“Well researched and well written, Roberts’s study will appeal both to boxing fans and scholars of American social and cultural history. Like its subject, this book is a champion.”— Library Journal, starred review

"At a time when boxing is in the doldrums, it is hard for Americans to fathom the magnitude of this fighter's importance. Randy Roberts's Joe Louis should jog our collective memory. The author of superb studies of the boxers Jack Johnson and Jack Dempsey, Mr. Roberts spins a graceful and reliable narrative of Louis's life. The author also gets into the ring with the question: Why did Joe Louis matter so much to so many?"—Wall Street Journal

"A biography to be savored. . . . Roberts' narrative of the pugilist and the man is gripping. . . . He captures the spirit of the age, when boxing on radio fed the national imagination. . . . Roberts recovers a great story and makes it sing for him."—Andrew Burstein, Baton Rouge Advocate

"It's a thrilling account of an extraordinary life, one that needed to be retold to a generation tow hom Joe Louis is no more than an occasional face on ESPN Classic. There was a giant in those days, and Roberts has reclaimed him for us."—Allen Barra, St. Petersburg Times

"It's a thrilling account of an extraordinary life."—Allen Barra, Newsday

"No other American sports figure of the century performed with such grace under unimaginable pressure. Roberts has reclaimed this giant for us."—Allen Barra, Lansing State Journal

"Well-researched, intelligent, and insightful, Joe Louis, is not a definitive biography. Roberts' style is breezy, with occasionally hyperbolic gusts."—Glenn C. Altschuler,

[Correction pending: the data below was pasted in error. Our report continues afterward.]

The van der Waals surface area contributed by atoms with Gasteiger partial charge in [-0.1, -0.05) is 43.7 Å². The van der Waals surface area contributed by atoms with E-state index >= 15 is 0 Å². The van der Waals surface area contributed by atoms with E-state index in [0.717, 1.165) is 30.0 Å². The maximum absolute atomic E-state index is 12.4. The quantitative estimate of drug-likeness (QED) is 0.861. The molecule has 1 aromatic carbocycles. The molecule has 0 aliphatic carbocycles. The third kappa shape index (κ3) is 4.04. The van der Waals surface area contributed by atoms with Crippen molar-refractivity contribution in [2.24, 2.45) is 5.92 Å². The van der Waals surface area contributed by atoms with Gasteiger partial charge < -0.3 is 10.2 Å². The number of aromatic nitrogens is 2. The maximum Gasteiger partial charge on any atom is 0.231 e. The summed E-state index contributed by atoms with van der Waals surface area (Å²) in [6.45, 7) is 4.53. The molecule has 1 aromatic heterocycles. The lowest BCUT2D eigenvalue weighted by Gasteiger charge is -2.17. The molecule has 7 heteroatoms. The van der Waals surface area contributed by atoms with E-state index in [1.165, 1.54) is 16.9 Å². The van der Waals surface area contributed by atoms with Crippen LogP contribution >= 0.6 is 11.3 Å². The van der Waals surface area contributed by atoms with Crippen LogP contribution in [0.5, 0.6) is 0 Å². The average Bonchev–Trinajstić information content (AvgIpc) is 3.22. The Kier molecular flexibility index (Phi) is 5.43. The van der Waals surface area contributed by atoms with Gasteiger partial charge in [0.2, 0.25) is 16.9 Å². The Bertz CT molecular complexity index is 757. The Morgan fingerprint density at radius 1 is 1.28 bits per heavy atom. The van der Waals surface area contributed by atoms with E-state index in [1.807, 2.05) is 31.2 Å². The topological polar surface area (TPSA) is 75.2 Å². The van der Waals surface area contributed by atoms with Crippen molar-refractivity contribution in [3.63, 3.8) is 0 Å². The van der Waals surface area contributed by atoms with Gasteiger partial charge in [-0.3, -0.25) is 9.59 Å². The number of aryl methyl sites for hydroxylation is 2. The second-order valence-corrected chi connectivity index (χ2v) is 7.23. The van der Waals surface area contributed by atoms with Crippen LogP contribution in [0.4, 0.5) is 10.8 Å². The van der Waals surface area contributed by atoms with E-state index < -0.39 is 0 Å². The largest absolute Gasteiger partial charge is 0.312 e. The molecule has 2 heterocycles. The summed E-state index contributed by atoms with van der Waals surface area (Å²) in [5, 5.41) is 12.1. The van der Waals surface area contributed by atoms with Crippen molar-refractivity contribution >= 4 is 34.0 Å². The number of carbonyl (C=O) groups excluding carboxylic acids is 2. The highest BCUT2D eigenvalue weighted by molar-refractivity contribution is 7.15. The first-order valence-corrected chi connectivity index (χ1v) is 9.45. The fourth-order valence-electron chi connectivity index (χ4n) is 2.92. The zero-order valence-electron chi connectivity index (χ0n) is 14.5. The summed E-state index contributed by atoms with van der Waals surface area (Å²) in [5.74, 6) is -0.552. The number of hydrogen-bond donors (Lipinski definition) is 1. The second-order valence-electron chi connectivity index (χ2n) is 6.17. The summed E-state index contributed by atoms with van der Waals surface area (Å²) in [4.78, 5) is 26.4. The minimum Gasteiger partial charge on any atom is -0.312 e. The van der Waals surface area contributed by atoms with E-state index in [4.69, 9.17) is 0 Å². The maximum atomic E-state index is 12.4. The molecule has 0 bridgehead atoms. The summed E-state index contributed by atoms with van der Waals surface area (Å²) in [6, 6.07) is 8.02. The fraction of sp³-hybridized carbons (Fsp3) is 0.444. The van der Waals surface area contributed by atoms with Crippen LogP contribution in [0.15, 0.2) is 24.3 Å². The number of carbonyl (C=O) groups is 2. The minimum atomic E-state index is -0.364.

"a book about what Louis signified…. [a] wonderfully lucid exposition of Louis’s times."—Chris Maume, Belfast Telegraph

"[A] gripping life and times"—Chris Maume, The Independent

"a wide-ranging and convincing explanation of [Joe Louis’s] popularity and significance"—Nick Pitt, The Sunday Times

"[An] exciting account of the great champ's life. . . . [The book] isn't so much a biography as a cultural history of its subject's life and times. . . . It's a thrilling account of an extraordinary life, one that needed to be retold to a generation to whom Joe Louis is no more than an occasional face on ESPN Classic. He was a giant in those days, and Randy Roberts has reclaimed him for us."—Allen Barra, Pittsburgh Post-Gazette

"Louis's story ghad been told by sportwriters and historians many times, but Roberts is a fine match with his subject. He suppports with powerful evidence his contention that Louis's impact was enormous and profound. His explorations of the shameful social conditions and smug hyporcrisy poisoning the landscape over which Louis loomed for a time are incisive and convincing."—Bill Littlefield, New York Post

"Roberts has written a thoroughly researched, engaging book on African American heavyweight boxer Joe Louis. . . . This excellent book has much to say about race, nationalism, and identity."—A. Ejikeme, CHOICE

“…readable and thought-provoking.”—John Exshaw, Boxing Monthly

"Roberts's book is a thoroughly researched beginner's guide to boxing as well as an introductory course in 20th century politics that contains, at the heart of it, a stoic enigma of a fighter who wasn't afraid to go toe-to-toe with the world."—Lance Hicks, Bama Escapes

"[In this] concise, judicious biography, . . . Roberts vividly re-creates a bygone time when boxing enjoyed enormous popularity. . . . Roberts is superb at conveying the excitement that surrounded Louis' exploits."—Richmond Times-Dispatch

Named a Best Book of 2010 in the categories of Biography and Non-fiction--Kirkus Reviews

Runner-up for the 2010 Los Angeles Book Festival in Biography/Autobiography

Selected as a Choice Outstanding Academic Title for 2011 in the Sports and Recreation category.
ISBN: 9780300177633
Publication Date: February 14, 2012
328 pages, 6 1/8 x 9 1/4
16 b/w illus.